Newly appointed White House press secretary Sarah Huckabee Sanders indicated Sunday that President Donald Trump would sign bipartisan legislation expanding sanctions on Russia, though his new communications director, Anthony Scaramucci, separately said Trump hasn’t yet made a decision.
The compromise legislation would limit the president’s power to roll back or stop sanctions, which are aimed at punishing Russia for attempting to interfere in the 2016 election.
On ABC News’ “This Week,” Sanders said Trump backs congressional measures to further penalize Russia.
“The administration is supportive of being tough on Russia, particularly in putting these sanctions in place,” Sanders said. “We support where the legislation is now.”
Scaramucci was less definitive, telling CNN’s “State of the Union”: “He hasn’t made the decision yet to sign that bill one way or the other.”
Scaramucci, a Port Washington native named Friday to lead the White House communications team, also said Trump doesn’t necessarily accept the U.S. intelligence community consensus that Moscow meddled in the election.
After Sanders and Scaramucci revealed a split in messaging on the sanctions legislation, Trump denounced in a Sunday afternoon tweet the “phony Russian Witch Hunt” and said it’s helpful to the Democrats and the Russians.
Trump also tweeted a vague shot at members of his own party for doing “little to protect their president.”
Sunday night, Trump returned to Twitter, warning Republican lawmakers there will be consequences for failing to pass a health care bill.
“If Republicans don’t Repeal and Replace the disastrous ObamaCare,” Trump tweeted, “the repercussions will be far greater than any of them understand!”
The president also took a Sunday night Twitter jab at two of his favorite targets — The New York Times and The Washington Post.
“It’s hard to read the Failing New York Times or the Amazon Washington Post because every story/opinion, even if should be positive, is bad!”
Sanders and Scaramucci took over the White House press shop after former press secretary Sean Spicer resigned Friday.
A deal on new penalties on Russia was struck Saturday, and the legislation also would impose more restrictions on North Korea. A House vote is set for Tuesday. An earlier Senate version of the bill had passed in a 98-2 vote.
The Trump White House has touted more diplomacy toward Moscow, but a veto of the bill would be in defiance of both Democrats and Republicans on Capitol Hill. Contacts between the Trump campaign and those affiliated with the Kremlin are under scrutiny by a Department of Justice special counsel, as well as House and Senate intelligence committees.
Scaramucci said the president continued to question whether Russia hacked the Democratic National Committee and top advisers to former Trump rival Hillary Clinton.
“You know, somebody said to me yesterday — I won’t tell you who — that if the Russians actually hacked this situation and spilled out those emails, you would have never seen it,” Scaramucci told CNN. “You would have never had any evidence of them, meaning that they’re super-confident in their deception skills and hacking.”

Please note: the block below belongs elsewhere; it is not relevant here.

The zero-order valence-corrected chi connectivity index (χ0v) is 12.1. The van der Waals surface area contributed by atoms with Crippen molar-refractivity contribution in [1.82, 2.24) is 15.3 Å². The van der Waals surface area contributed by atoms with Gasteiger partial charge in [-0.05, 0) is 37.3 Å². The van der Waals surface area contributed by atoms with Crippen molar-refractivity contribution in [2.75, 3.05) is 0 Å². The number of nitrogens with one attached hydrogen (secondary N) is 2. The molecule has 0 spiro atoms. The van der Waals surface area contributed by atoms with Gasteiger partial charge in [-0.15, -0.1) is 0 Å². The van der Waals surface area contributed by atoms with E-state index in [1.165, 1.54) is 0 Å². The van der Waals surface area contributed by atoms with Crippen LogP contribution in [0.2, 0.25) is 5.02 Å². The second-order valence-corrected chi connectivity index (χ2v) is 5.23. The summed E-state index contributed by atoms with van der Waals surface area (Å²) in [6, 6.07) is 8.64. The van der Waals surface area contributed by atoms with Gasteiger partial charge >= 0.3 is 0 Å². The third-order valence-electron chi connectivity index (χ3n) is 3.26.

Later, he said the “somebody” was the president, who had called him from Air Force One.
“And he basically said to me, ‘Hey, you know, maybe they did it. Maybe they didn’t do it,’ ” Scaramucci recounted.
The communications director, who appeared on three Sunday TV talk shows, also dismissed reports that Trump was exploring his power to pardon campaign staffers, family members and even himself for any crimes.
Scaramucci said no crimes had been committed.
“The president is thinking about pardoning nobody,” Scaramucci said.
He also called the question of whether Trump could pardon himself “one of those stupid hypotheticals. He’s not going to have to pardon himself because he’s done absolutely nothing wrong. So, we don’t even have to worry about it.”
Trump, who spent part of his Sunday at Trump National Golf Club in Virginia, tweeted a day earlier: “While all agree the U. S. President has the complete power to pardon, why think of that when only crime so far is LEAKS against us.FAKE NEWS.”
Scaramucci said Sunday that he had discussed pardons with the president at the White House.
But Jay Sekulow, an attorney with Trump’s outside legal team, said the president and his lawyers were not talking about the issue.
“I’m in the Oval Office with the president last week and we were talking about that,” Scaramucci said on “Fox News Sunday.” “But he doesn’t have to be pardoned. There’s nobody around him that has to be pardoned. He was just making the statement about the power of the pardon.”
Sekulow, on “This Week,” said: “Pardons have not been discussed and pardons are not on the table . . . We’re not researching the issue, because the issue of pardons is not on the table. There’s nothing to pardon from.”
Senate Minority Leader Chuck Schumer (D-N.Y.) warned Trump against ousting Robert Mueller, the special counsel in charge of the FBI’s Russia probe, and issuing pardons.
“If he fired Mueller or pardoned himself or someone close to him under investigation, it would be one of the greatest, greatest breaking of rule of law, of traditional democratic norms of what our democracy is about,” Schumer said on “This Week.”
Scaramucci also promised a crackdown on leaks to the press from White House staff.
“They’re going to get fired. I’m just going to make it very, very clear, OK?” he told CBS News’ “Face the Nation.”